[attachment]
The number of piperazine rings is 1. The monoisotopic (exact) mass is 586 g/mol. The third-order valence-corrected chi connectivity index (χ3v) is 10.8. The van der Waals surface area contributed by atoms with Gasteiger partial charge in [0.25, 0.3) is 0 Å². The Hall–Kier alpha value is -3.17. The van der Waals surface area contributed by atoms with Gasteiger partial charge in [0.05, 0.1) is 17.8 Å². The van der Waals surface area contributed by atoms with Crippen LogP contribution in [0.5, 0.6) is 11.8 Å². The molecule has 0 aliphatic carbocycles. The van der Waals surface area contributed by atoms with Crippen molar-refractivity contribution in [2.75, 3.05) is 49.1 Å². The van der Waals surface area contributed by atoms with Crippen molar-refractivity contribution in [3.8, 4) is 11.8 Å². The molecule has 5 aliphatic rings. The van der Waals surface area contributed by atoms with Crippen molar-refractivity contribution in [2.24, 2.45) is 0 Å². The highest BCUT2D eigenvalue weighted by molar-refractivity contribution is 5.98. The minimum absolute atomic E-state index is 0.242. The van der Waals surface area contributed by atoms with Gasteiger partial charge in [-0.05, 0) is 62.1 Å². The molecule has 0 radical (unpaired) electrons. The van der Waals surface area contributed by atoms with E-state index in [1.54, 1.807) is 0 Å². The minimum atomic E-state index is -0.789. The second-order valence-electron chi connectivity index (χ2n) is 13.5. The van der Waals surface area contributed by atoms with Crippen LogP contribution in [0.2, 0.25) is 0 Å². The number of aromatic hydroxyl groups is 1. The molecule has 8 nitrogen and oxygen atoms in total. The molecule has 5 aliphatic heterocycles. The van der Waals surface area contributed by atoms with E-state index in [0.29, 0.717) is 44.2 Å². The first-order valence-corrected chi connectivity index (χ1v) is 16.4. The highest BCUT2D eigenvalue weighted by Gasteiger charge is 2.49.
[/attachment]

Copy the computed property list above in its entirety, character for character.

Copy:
The number of piperazine rings is 1. The monoisotopic (exact) mass is 586 g/mol. The third-order valence-corrected chi connectivity index (χ3v) is 10.8. The van der Waals surface area contributed by atoms with Gasteiger partial charge in [0.25, 0.3) is 0 Å². The Hall–Kier alpha value is -3.17. The van der Waals surface area contributed by atoms with Gasteiger partial charge in [0.05, 0.1) is 17.8 Å². The van der Waals surface area contributed by atoms with Crippen LogP contribution in [0.5, 0.6) is 11.8 Å². The molecule has 0 aliphatic carbocycles. The van der Waals surface area contributed by atoms with Crippen molar-refractivity contribution in [2.75, 3.05) is 49.1 Å². The van der Waals surface area contributed by atoms with Crippen molar-refractivity contribution in [3.8, 4) is 11.8 Å². The molecule has 5 aliphatic rings. The van der Waals surface area contributed by atoms with Crippen molar-refractivity contribution in [2.24, 2.45) is 0 Å². The highest BCUT2D eigenvalue weighted by molar-refractivity contribution is 5.98. The minimum absolute atomic E-state index is 0.242. The van der Waals surface area contributed by atoms with Gasteiger partial charge in [-0.05, 0) is 62.1 Å². The molecule has 0 radical (unpaired) electrons. The van der Waals surface area contributed by atoms with E-state index in [1.54, 1.807) is 0 Å². The minimum atomic E-state index is -0.789. The second-order valence-electron chi connectivity index (χ2n) is 13.5. The van der Waals surface area contributed by atoms with Crippen LogP contribution in [0.2, 0.25) is 0 Å². The number of aromatic hydroxyl groups is 1. The molecule has 8 nitrogen and oxygen atoms in total. The molecule has 5 aliphatic heterocycles. The van der Waals surface area contributed by atoms with E-state index in [0.29, 0.717) is 44.2 Å². The first-order valence-corrected chi connectivity index (χ1v) is 16.4. The highest BCUT2D eigenvalue weighted by Gasteiger charge is 2.49.